Largest Australian Pterosaur Is Named Thapunngaka shawi

“The new pterosaur, which we named Thapunngaka shawi, would have been a fearsome beast,” Richards continued. “It was essentially just a skull with a long neck, bolted on a pair of long wings … this thing would have been quite savage.”

These flying dinosaurs didn’t leave too many fossils around. Less than 20 Australian pterosaur bones have been found: all in the same general area of Queensland. The previously discovered bones all belonged to two different (and smaller) pterosaur species, which is why the fossil detectives were so surprised and delighted when they realized they were looking at a fossil that didn’t quite match those other finds.

The prehistoric specimen, which included the lower but not the upper half of the creature’s jawbone, was found in a quarry near Richmond in June 2011 by local fossil hunter Len Shaw. It was the biggest thing he ever found, both figuratively and literally. It wasn’t until Tim Richards came along and looked at it with fresh eyes that anyone realized it didn’t quite fit (again, both figuratively and literally) with the other pterosaur bones found in the area.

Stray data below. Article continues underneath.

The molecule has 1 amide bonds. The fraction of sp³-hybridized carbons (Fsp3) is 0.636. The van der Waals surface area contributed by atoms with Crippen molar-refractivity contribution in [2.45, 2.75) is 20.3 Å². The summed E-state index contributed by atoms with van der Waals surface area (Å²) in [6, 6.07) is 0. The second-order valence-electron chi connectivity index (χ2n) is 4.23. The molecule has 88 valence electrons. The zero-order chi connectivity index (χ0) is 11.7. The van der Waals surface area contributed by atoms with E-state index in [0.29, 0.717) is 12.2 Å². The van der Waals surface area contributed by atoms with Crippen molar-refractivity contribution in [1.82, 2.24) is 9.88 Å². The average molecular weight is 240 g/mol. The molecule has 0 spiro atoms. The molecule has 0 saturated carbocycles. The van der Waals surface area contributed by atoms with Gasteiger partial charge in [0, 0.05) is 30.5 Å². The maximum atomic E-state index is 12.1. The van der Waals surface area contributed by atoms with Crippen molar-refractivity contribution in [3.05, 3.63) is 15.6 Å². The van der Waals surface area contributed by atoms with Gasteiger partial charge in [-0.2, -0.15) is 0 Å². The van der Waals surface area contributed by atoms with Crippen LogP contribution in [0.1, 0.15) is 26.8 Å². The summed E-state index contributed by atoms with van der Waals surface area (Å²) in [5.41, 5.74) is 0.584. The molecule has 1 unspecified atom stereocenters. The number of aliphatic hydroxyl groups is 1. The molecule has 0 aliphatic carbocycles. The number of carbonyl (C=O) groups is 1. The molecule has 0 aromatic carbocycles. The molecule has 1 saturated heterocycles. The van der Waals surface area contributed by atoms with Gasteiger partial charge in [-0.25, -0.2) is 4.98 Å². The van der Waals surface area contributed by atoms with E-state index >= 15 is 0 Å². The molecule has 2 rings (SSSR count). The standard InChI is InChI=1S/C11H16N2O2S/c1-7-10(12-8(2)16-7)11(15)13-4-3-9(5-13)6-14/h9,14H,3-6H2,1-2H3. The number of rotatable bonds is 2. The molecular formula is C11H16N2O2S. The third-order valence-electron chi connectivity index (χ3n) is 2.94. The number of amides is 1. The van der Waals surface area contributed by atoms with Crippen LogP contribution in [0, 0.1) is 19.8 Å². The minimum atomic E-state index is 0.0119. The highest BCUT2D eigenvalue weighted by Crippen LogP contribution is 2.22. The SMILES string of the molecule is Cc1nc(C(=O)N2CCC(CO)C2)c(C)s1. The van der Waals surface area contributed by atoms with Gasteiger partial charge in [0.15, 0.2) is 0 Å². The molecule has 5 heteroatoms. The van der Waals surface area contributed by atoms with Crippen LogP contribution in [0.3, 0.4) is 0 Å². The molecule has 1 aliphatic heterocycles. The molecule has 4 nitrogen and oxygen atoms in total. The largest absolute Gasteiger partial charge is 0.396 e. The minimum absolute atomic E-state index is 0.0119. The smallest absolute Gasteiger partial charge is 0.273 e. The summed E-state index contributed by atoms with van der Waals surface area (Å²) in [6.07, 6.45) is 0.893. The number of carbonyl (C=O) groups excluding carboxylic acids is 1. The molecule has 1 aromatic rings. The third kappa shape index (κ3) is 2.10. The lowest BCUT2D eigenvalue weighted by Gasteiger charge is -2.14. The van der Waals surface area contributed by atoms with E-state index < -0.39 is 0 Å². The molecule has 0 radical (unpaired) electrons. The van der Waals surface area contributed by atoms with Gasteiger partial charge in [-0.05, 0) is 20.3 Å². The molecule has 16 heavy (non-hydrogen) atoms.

The name of the new species is derived from the ancient language of the indigenous Wanamara Nation (the fossilized jawbone was found on Wanamara land).

“The genus name, Thapunngaka, incorporates thapun [ta-boon] and ngaka [nga-ga], the Wanamara words for ‘spear’ and ‘mouth’, respectively,” explained Dr. Steve Salisbury, Tim Richards’ PhD supervisor and co-author of an article about the new study that appeared in Journal of Vertebrate Paleontology.